For the boys next door:
So, this showed up in my Facebook feed yesterday.
I feel this deeply.
No, I don’t regret that I got a BSW – a social work degree. It’s what I’m good at. I wanted that. I don’t regret that I chose to add a license to teach Language Arts and work at a school for at-risk student later on. I did it well.
But, my journey is not unusual for a woman…unfortunately.
As a girl, I didn’t sketch flowers and hearts; I penciled out floor plans and home elevations. I never learned until my late twenties that I might have been good at architecture because I have a knack for design. Nobody bothered to encourage that. I did give it a moment’s thought after I left the Navy and wanted to go back to school. Ann Arbor has a wonderful architecture school, and it wasn’t too far away.
But I didn’t go. I hate math.
Let me explain.
I knew early on that I wasn’t moving as fast as the class in our math lessons by 4th grade. I was good in music, loved spelling and reading, but math…. Why wouldn’t those numbers stay in place on the page? One minute it was this, the next, something else. It made me frustrated to hear I was wrong, wrong, wrong, and wrong again.
By that summer I was riding my bike into town for math tutoring. I remember the look on Mr. Bundy’s face in 5th grade. I knew he was already ticked he had to teach me math. My heart withered whenever he looked at me. I was struggling but trying very hard. He told the others that he would “allow” them to read Snowbound when they finished this certain section. I never got to read it. I felt left out and became more discouraged.
I still don’t like Mr. Bundy.
I managed to get through to 8th or 9th grade when THE lone teacher that ever gave a damn about whether I learned math or not became my teacher. Mr. Smith made it seem fun. He was encouraging. He created teams where we competed with a partner. I’m guessing as a teacher he partnered us up with other students that weren’t too far out of our talent range. Because that’s how Rowena Edwards, the dear girl, became one of my best friends. I think I made ground that year. I even considered that Biology might be within my intellectual reach.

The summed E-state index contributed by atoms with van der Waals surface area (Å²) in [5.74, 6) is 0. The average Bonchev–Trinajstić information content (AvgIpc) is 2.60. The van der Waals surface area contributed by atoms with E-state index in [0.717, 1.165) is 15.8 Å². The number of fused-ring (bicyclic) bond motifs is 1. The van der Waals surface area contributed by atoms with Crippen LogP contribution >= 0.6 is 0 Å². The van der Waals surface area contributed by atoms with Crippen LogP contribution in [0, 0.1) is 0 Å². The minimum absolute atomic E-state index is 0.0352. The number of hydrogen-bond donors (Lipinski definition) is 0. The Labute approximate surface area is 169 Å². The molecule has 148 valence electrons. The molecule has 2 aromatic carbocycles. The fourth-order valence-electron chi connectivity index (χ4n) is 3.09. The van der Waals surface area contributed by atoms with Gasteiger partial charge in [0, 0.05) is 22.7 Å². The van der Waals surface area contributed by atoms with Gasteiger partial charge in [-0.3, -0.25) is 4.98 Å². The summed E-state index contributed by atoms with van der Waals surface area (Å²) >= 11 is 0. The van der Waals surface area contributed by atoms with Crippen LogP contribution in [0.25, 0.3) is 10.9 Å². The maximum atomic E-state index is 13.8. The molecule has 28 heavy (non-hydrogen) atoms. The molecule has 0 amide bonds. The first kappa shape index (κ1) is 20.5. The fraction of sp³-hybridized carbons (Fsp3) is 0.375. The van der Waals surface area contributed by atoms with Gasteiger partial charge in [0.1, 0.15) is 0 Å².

Then there was Geometry. God help me! That was also the year, my boyfriend gave me mono. The teacher had decided just to move me on. I’m not sure he ever answered my questions, nor did I think he tried to wake me when mono hit the hardest. So that class was a bust.
Somehow, I managed to pass my SAT and go on to college. I didn’t need a lot of math for my BSW and squeaked by my classes with C’s. The teacher in my finite math class forced me to sit in front because he said most women were just too dumb to sit anywhere else in his class. In his opinion, I should stay home and make babies. I seethed.
Here’s what I learned. I was too dumb for math, and likely not bright enough for much. Maybe that guy was right. I should just find a husband and be done with it. Except I didn’t want that. I wasn’t interested in babies. I didn’t want to stay at home – I wanted to see the world! I ached to do something interesting and fulfilling. I wanted to be busy and fruitful.
I joined the Navy when I realized during my senior year that, at least in central Missouri, nobody was hiring social workers to work with middle schoolers in small groups and in individual counseling, or to work with parents. Silly me – I was ahead of my times.
After 2 ½ years in Seattle, I was offered a “path to Captain” if I would step into Space Operations. As a woman in the early 80’s, opportunities weren’t plentiful for something like that so I jumped at the chance. My detailer wrote me orders to school in Colorado, then on to Naval Space Surveillance in Dahlgren, Virginia. I was pretty excited. School went well. (Not the least of which included a new love interest who lasted another 36 years!). The work in Virginia was interesting.
I got a call from my detailer not long after I arrived in Virginia. She said that she had been reviewing my college transcript and in order for me to go to the Space Operations School in Monterey, I would have to have 2 5-hour classes in calculus and a physics class. My heart sank.
Instant fear set in. I held my breath throughout the rest of the phone call and when she hung up, I burst into tears. When I held that diploma in my hand, I thought I was safely away from having to mess with math ever again.
I was sick to my stomach. I gave into the feelings and reeled for a day or so. The following Monday, I drove over to the local junior college and told her my story. I told the nice lady that I was starting over. She needed to treat me like I’d never met a number a day in my life. She was so terribly kind. I had no idea how I was going to do this crazy thing, but I just didn’t feel like I had a choice.
I wasn’t going home.